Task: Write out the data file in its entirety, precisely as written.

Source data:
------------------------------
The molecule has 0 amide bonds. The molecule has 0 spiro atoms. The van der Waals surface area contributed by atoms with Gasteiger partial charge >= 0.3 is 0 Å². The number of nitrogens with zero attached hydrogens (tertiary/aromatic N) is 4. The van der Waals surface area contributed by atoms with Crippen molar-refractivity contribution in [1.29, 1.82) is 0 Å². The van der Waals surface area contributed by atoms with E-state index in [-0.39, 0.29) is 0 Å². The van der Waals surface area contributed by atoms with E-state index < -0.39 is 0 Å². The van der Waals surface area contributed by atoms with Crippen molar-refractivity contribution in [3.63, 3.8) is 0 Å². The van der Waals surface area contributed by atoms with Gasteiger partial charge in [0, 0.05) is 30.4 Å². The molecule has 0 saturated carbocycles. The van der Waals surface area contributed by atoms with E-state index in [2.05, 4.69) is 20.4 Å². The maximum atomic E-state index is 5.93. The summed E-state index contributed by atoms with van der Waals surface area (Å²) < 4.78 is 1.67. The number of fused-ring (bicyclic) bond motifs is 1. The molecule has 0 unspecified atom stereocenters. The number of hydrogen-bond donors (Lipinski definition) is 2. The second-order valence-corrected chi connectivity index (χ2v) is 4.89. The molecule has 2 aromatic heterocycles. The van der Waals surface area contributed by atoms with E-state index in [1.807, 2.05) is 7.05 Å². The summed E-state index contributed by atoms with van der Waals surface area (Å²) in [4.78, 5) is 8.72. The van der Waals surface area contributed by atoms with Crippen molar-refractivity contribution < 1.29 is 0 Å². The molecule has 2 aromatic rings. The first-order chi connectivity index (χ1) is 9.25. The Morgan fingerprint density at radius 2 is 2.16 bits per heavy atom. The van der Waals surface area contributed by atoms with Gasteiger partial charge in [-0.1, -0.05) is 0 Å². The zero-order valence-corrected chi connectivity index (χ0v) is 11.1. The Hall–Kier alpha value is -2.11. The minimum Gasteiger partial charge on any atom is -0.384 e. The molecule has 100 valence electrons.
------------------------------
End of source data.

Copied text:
The molecule has 0 amide bonds. The molecule has 0 spiro atoms. The van der Waals surface area contributed by atoms with Gasteiger partial charge >= 0.3 is 0 Å². The number of nitrogens with zero attached hydrogens (tertiary/aromatic N) is 4. The van der Waals surface area contributed by atoms with Crippen molar-refractivity contribution in [1.29, 1.82) is 0 Å². The van der Waals surface area contributed by atoms with E-state index in [-0.39, 0.29) is 0 Å². The van der Waals surface area contributed by atoms with E-state index < -0.39 is 0 Å². The van der Waals surface area contributed by atoms with Crippen molar-refractivity contribution in [3.63, 3.8) is 0 Å². The van der Waals surface area contributed by atoms with Gasteiger partial charge in [0, 0.05) is 30.4 Å². The molecule has 0 saturated carbocycles. The van der Waals surface area contributed by atoms with E-state index in [2.05, 4.69) is 20.4 Å². The maximum atomic E-state index is 5.93. The summed E-state index contributed by atoms with van der Waals surface area (Å²) < 4.78 is 1.67. The number of fused-ring (bicyclic) bond motifs is 1. The molecule has 0 unspecified atom stereocenters. The number of hydrogen-bond donors (Lipinski definition) is 2. The second-order valence-corrected chi connectivity index (χ2v) is 4.89. The molecule has 2 aromatic heterocycles. The van der Waals surface area contributed by atoms with E-state index in [1.807, 2.05) is 7.05 Å². The summed E-state index contributed by atoms with van der Waals surface area (Å²) in [4.78, 5) is 8.72. The van der Waals surface area contributed by atoms with Crippen molar-refractivity contribution < 1.29 is 0 Å². The molecule has 2 aromatic rings. The first-order chi connectivity index (χ1) is 9.25. The Morgan fingerprint density at radius 2 is 2.16 bits per heavy atom. The van der Waals surface area contributed by atoms with Gasteiger partial charge in [-0.1, -0.05) is 0 Å². The zero-order valence-corrected chi connectivity index (χ0v) is 11.1. The Hall–Kier alpha value is -2.11. The minimum Gasteiger partial charge on any atom is -0.384 e. The molecule has 100 valence electrons.